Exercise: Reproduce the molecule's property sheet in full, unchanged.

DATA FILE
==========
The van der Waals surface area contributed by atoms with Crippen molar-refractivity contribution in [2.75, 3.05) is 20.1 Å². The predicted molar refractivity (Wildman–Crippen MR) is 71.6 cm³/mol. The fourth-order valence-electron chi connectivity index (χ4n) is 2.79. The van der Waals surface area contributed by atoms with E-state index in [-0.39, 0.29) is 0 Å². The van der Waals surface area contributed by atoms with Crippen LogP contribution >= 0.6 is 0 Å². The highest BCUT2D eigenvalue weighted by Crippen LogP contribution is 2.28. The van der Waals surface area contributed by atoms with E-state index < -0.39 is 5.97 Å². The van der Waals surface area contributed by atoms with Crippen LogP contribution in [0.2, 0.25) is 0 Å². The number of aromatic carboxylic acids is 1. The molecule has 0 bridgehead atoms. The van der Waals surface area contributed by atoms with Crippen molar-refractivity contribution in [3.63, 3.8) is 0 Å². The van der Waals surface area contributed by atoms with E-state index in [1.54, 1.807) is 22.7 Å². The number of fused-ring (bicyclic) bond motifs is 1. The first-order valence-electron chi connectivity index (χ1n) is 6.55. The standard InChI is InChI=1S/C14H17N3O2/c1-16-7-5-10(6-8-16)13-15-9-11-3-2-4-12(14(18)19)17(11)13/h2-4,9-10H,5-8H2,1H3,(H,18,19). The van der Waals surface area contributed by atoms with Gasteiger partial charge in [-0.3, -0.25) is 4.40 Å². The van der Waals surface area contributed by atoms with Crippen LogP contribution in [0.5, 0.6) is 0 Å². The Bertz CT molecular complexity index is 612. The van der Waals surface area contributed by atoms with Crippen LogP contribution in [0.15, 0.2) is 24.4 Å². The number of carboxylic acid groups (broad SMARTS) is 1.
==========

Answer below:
The van der Waals surface area contributed by atoms with Crippen molar-refractivity contribution in [2.75, 3.05) is 20.1 Å². The predicted molar refractivity (Wildman–Crippen MR) is 71.6 cm³/mol. The fourth-order valence-electron chi connectivity index (χ4n) is 2.79. The van der Waals surface area contributed by atoms with E-state index in [-0.39, 0.29) is 0 Å². The van der Waals surface area contributed by atoms with Crippen LogP contribution >= 0.6 is 0 Å². The highest BCUT2D eigenvalue weighted by Crippen LogP contribution is 2.28. The van der Waals surface area contributed by atoms with E-state index < -0.39 is 5.97 Å². The van der Waals surface area contributed by atoms with Crippen LogP contribution in [0.2, 0.25) is 0 Å². The number of aromatic carboxylic acids is 1. The molecule has 0 bridgehead atoms. The van der Waals surface area contributed by atoms with Crippen molar-refractivity contribution in [3.63, 3.8) is 0 Å². The van der Waals surface area contributed by atoms with E-state index in [1.54, 1.807) is 22.7 Å². The number of fused-ring (bicyclic) bond motifs is 1. The first-order valence-electron chi connectivity index (χ1n) is 6.55. The standard InChI is InChI=1S/C14H17N3O2/c1-16-7-5-10(6-8-16)13-15-9-11-3-2-4-12(14(18)19)17(11)13/h2-4,9-10H,5-8H2,1H3,(H,18,19). The van der Waals surface area contributed by atoms with Gasteiger partial charge in [-0.3, -0.25) is 4.40 Å². The van der Waals surface area contributed by atoms with Crippen LogP contribution in [0.5, 0.6) is 0 Å². The Bertz CT molecular complexity index is 612. The van der Waals surface area contributed by atoms with Crippen LogP contribution in [0.15, 0.2) is 24.4 Å². The number of carboxylic acid groups (broad SMARTS) is 1.